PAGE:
She then spoke of Joi Ito’s belief that students should now be creating knowledge and insight as part of their education, not just learning what is already there. More from Joi Ito (who is Director of MIT’s Media Lab) :

I don’t think education is about centralized instruction anymore. Rather it is the process of establishing oneself as a node in a broad network of distributed creativity.

And those thoughts beautifully flowed on from the sentiments expressed earlier by both Ken Robinson and Mimi Ito.

Jane then illustrated three projects that bring together the concepts of play and acting as a node in a broad network:

  • Foldit, from the University of Washington teaches protein folding, building on the fact that manipulation by participants in the virtual space was better than that of super computers because gamers were more skillful and possessed of better spatial intelligence. They knew not to apply brute force. Soon after an invitation to join the project was published in Nature, gamers solved in three weeks a problem with HIV/AIDS that had baffled scientists for over 10 years.
  • Evoke (based on Grand Theft Auto?) is a project that helps solve social problems with young people becoming super heroes for the rest of the world. It focussed on youth at university age in Sub-Saharan Africa as a source of solutions not just problems. The aim is to solve real-world problems by making the best use of youth skills and with their collaborators and allies. Blogs, photos and videos were uploaded to prove progress. The World Bank Institute (WBI) provided Social Innovator badges and it resulted in 20,000 students being enrolled from 130 countries. They accidentally ran a MOOC! 50 new social enterprises were funded by the WBI like Libraries Across Africa (now Librii) : a franchise model that is up and running in Ghana now.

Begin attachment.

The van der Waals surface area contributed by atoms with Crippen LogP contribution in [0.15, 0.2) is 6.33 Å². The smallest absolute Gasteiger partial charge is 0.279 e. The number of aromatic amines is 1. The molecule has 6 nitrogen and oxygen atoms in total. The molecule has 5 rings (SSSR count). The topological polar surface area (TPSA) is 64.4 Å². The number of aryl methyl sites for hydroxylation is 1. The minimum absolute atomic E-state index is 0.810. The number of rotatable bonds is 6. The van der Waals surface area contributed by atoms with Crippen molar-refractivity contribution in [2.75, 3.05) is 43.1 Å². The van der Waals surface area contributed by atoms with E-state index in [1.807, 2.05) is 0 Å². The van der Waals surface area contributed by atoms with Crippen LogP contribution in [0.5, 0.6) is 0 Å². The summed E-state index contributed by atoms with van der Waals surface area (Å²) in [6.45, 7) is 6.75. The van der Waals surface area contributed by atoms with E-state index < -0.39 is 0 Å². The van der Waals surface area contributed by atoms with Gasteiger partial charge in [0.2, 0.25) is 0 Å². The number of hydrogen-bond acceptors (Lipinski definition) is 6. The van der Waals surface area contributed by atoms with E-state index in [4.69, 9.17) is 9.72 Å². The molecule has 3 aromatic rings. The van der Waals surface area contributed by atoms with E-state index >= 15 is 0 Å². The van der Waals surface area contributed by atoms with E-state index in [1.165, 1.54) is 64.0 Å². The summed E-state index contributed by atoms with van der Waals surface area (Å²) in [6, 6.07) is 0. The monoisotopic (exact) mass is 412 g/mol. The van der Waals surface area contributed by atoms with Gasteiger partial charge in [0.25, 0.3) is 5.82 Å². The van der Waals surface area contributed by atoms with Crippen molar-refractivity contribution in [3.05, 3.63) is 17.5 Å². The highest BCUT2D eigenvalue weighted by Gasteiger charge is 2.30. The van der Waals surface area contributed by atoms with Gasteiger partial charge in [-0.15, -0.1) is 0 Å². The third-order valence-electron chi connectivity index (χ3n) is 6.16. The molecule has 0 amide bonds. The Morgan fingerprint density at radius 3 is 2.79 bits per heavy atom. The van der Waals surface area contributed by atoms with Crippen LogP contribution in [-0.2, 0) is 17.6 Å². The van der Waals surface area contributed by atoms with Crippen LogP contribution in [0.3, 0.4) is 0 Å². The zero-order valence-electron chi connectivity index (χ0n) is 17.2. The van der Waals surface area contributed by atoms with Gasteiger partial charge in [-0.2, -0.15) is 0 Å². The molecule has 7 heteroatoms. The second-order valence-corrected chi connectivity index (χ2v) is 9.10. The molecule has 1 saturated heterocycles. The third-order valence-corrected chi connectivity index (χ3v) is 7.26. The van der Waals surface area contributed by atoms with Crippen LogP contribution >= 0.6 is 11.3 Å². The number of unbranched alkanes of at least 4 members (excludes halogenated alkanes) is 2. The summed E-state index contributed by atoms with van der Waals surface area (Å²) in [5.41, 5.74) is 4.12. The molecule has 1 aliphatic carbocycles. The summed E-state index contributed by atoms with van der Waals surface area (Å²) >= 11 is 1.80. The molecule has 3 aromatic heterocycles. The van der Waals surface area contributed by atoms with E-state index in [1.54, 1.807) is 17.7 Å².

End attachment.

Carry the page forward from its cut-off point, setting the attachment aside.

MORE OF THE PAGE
• Find the Future is a game that Jane helped to create for the New York Public Library (NYPL) Centennial in 2011. It kicked off with an overnight event that offered 500 places for players (18 and over) to explore the NYPL’s collections for clues locked away in 100 objects that changed history. They had 10,000 applicants. Together the participants put together a collection of stories over night for the NYPL’s rare book collection.

Jane believes the future of education is in a blended environment of gaming, something like MOOCs and live events that allow learners new ways of learning through creative practice anytime, anywhere and in collaboration with others.